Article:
Question #243183

An arc lamp takes 10A at 50V. A resistance R is to be place in series so that the lamp may burn correctly from a 110V supply. Find the power wasted in this resistor.

Expert's answer

Electric energy depends on both the voltage involved and the charge moved. This is expressed most simply as PE = *qV*, where *q* is the charge moved and *V* is the voltage (or more precisely, the potential difference the charge moves through). Power is the rate at which energy is moved, and so electric power is

P

=

P

E

t

=

q

V

t

P=PEt=qVt

.

Recognizing that current is *I *= *q*/*t* (note that Δ*t *= *t* here), the expression for power becomes

*P = IV*

Electric power (*P*) is simply the product of current times voltage. Power has familiar units of watts. Since the SI unit for potential energy (PE) is the joule, power has units of joules per second, or watts. Thus, 1 A ⋅V= 1 W. For example, cars often have one or more auxiliary power outlets with which you can charge a cell phone or other electronic devices. These outlets may be rated at 20 A, so that the circuit can deliver a maximum power *P = IV* = (20 A)(12 V) = 240 W. In some applications, electric power may be expressed as volt-amperes or even kilovolt-amperes (1 kA ⋅V = 1 kW). To see the relationship of power to resistance, we combine Ohm’s law with *P = IV*. Substituting *I = V/R* gives *P *= (*V*/*R*)*V*=*V*^{2}/*R*. Similarly, substituting *V = IR* gives* P = I(IR) = I*^{2}*R*. Three expressions for electric power are listed together here for convenience:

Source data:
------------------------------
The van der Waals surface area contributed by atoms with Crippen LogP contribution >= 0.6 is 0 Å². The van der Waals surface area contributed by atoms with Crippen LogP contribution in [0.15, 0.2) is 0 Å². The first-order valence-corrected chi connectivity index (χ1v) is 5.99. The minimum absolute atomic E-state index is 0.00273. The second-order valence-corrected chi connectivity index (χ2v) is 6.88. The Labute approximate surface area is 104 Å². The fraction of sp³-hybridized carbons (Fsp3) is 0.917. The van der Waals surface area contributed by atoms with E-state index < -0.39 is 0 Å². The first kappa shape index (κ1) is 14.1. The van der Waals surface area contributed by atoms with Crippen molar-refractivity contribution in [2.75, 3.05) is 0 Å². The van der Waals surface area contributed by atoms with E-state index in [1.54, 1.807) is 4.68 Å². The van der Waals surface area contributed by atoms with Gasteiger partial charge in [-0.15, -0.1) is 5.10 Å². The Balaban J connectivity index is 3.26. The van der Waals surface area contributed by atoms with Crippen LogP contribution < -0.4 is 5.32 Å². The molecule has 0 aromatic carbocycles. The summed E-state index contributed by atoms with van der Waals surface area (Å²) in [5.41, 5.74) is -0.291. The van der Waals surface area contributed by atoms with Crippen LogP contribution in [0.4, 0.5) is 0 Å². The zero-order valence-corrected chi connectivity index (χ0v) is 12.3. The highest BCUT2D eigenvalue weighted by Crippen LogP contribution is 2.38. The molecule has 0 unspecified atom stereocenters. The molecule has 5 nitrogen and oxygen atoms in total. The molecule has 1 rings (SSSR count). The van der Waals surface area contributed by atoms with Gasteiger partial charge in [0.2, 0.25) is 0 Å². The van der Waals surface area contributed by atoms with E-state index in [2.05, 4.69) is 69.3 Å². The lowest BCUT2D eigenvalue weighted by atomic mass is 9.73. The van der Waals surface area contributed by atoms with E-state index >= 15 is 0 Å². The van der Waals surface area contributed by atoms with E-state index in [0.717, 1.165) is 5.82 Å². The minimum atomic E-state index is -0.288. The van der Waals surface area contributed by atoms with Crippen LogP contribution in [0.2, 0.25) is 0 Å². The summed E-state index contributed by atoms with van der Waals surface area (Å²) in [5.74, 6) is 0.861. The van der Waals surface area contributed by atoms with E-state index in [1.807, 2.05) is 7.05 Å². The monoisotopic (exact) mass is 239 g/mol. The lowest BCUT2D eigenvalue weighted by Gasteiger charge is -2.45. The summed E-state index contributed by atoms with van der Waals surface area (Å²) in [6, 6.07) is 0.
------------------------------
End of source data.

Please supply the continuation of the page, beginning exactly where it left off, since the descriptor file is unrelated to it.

P

=

IV

P=IV

P

=

V

2

R

P=V2R

P

=

I

2

R

P=I2R

.

Note that the first equation is always valid, whereas the other two can be used only for resistors. In a simple circuit, with one voltage source and a single resistor, the power supplied by the voltage source and that dissipated by the resistor are identical. (In more complicated circuits, *P* can be the power dissipated by a single device and not the total power in the circuit.) Different insights can be gained from the three different expressions for electric power. For example, *P *= *V*^{2}/*R* implies that the lower the resistance connected to a given voltage source, the greater the power delivered. Furthermore, since voltage is squared in *P *= *V*^{2}/*R*, the effect of applying a higher voltage is perhaps greater than expected. Thus, when the voltage is doubled to a 25-W bulb, its power nearly quadruples to about 100 W, burning it out. If the bulb’s resistance remained constant, its power would be exactly 100 W, but at the higher temperature its resistance is higher, too.

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